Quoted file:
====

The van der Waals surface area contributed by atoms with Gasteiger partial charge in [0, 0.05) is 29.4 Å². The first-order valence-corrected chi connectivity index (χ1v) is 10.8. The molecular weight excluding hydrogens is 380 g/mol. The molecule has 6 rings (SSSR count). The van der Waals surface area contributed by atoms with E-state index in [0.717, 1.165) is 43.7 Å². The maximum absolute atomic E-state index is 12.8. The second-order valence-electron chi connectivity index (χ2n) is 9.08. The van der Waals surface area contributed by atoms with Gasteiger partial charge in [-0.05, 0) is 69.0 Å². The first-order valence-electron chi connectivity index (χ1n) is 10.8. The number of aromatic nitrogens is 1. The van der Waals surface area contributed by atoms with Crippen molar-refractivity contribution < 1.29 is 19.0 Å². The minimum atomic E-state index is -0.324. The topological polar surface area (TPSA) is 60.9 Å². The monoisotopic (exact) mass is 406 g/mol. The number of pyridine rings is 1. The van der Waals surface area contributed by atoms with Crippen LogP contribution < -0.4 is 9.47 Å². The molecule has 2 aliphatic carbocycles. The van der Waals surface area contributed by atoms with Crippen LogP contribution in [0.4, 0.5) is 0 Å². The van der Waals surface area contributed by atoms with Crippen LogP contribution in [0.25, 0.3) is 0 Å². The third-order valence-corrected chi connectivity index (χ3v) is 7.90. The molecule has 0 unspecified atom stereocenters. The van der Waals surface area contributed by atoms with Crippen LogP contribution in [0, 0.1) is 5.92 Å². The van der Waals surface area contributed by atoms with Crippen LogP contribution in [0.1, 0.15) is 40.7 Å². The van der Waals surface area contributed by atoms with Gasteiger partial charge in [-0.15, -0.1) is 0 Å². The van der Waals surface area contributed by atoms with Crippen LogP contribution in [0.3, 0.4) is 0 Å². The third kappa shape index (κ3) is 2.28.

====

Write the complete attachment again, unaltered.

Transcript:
The van der Waals surface area contributed by atoms with Gasteiger partial charge in [0, 0.05) is 29.4 Å². The first-order valence-corrected chi connectivity index (χ1v) is 10.8. The molecular weight excluding hydrogens is 380 g/mol. The molecule has 6 rings (SSSR count). The van der Waals surface area contributed by atoms with E-state index in [0.717, 1.165) is 43.7 Å². The maximum absolute atomic E-state index is 12.8. The second-order valence-electron chi connectivity index (χ2n) is 9.08. The van der Waals surface area contributed by atoms with Gasteiger partial charge in [-0.05, 0) is 69.0 Å². The first-order valence-electron chi connectivity index (χ1n) is 10.8. The number of aromatic nitrogens is 1. The van der Waals surface area contributed by atoms with Crippen molar-refractivity contribution < 1.29 is 19.0 Å². The minimum atomic E-state index is -0.324. The topological polar surface area (TPSA) is 60.9 Å². The monoisotopic (exact) mass is 406 g/mol. The number of pyridine rings is 1. The van der Waals surface area contributed by atoms with Crippen LogP contribution < -0.4 is 9.47 Å². The molecule has 2 aliphatic carbocycles. The van der Waals surface area contributed by atoms with Crippen LogP contribution in [0.4, 0.5) is 0 Å². The van der Waals surface area contributed by atoms with Crippen LogP contribution in [0.25, 0.3) is 0 Å². The third-order valence-corrected chi connectivity index (χ3v) is 7.90. The molecule has 0 unspecified atom stereocenters. The van der Waals surface area contributed by atoms with Crippen LogP contribution in [0, 0.1) is 5.92 Å². The van der Waals surface area contributed by atoms with Crippen LogP contribution in [0.1, 0.15) is 40.7 Å². The van der Waals surface area contributed by atoms with Gasteiger partial charge in [-0.15, -0.1) is 0 Å². The van der Waals surface area contributed by atoms with Crippen LogP contribution in [0.3, 0.4) is 0 Å². The third kappa shape index (κ3) is 2.28.